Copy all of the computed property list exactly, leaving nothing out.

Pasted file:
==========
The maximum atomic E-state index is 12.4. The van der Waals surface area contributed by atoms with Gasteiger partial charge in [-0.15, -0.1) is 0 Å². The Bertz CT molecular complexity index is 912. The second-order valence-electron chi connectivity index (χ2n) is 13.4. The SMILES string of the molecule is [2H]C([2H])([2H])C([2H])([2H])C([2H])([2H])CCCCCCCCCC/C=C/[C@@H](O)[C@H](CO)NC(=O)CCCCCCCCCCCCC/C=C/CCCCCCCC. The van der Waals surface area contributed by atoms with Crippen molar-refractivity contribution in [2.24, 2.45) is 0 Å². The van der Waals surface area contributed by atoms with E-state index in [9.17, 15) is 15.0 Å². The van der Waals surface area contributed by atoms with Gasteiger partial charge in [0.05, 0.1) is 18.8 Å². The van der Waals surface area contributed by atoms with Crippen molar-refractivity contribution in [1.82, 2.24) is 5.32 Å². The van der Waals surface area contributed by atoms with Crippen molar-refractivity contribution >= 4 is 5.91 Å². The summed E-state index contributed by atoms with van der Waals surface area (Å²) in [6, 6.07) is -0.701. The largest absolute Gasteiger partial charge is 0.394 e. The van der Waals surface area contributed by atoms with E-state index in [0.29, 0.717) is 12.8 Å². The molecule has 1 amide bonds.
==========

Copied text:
The maximum atomic E-state index is 12.4. The van der Waals surface area contributed by atoms with Gasteiger partial charge in [-0.15, -0.1) is 0 Å². The Bertz CT molecular complexity index is 912. The second-order valence-electron chi connectivity index (χ2n) is 13.4. The SMILES string of the molecule is [2H]C([2H])([2H])C([2H])([2H])C([2H])([2H])CCCCCCCCCC/C=C/[C@@H](O)[C@H](CO)NC(=O)CCCCCCCCCCCCC/C=C/CCCCCCCC. The van der Waals surface area contributed by atoms with Crippen molar-refractivity contribution in [2.24, 2.45) is 0 Å². The van der Waals surface area contributed by atoms with E-state index in [9.17, 15) is 15.0 Å². The van der Waals surface area contributed by atoms with Gasteiger partial charge in [0.05, 0.1) is 18.8 Å². The van der Waals surface area contributed by atoms with Crippen molar-refractivity contribution in [1.82, 2.24) is 5.32 Å². The van der Waals surface area contributed by atoms with Crippen molar-refractivity contribution >= 4 is 5.91 Å². The summed E-state index contributed by atoms with van der Waals surface area (Å²) in [6, 6.07) is -0.701. The largest absolute Gasteiger partial charge is 0.394 e. The van der Waals surface area contributed by atoms with E-state index in [0.29, 0.717) is 12.8 Å². The molecule has 1 amide bonds.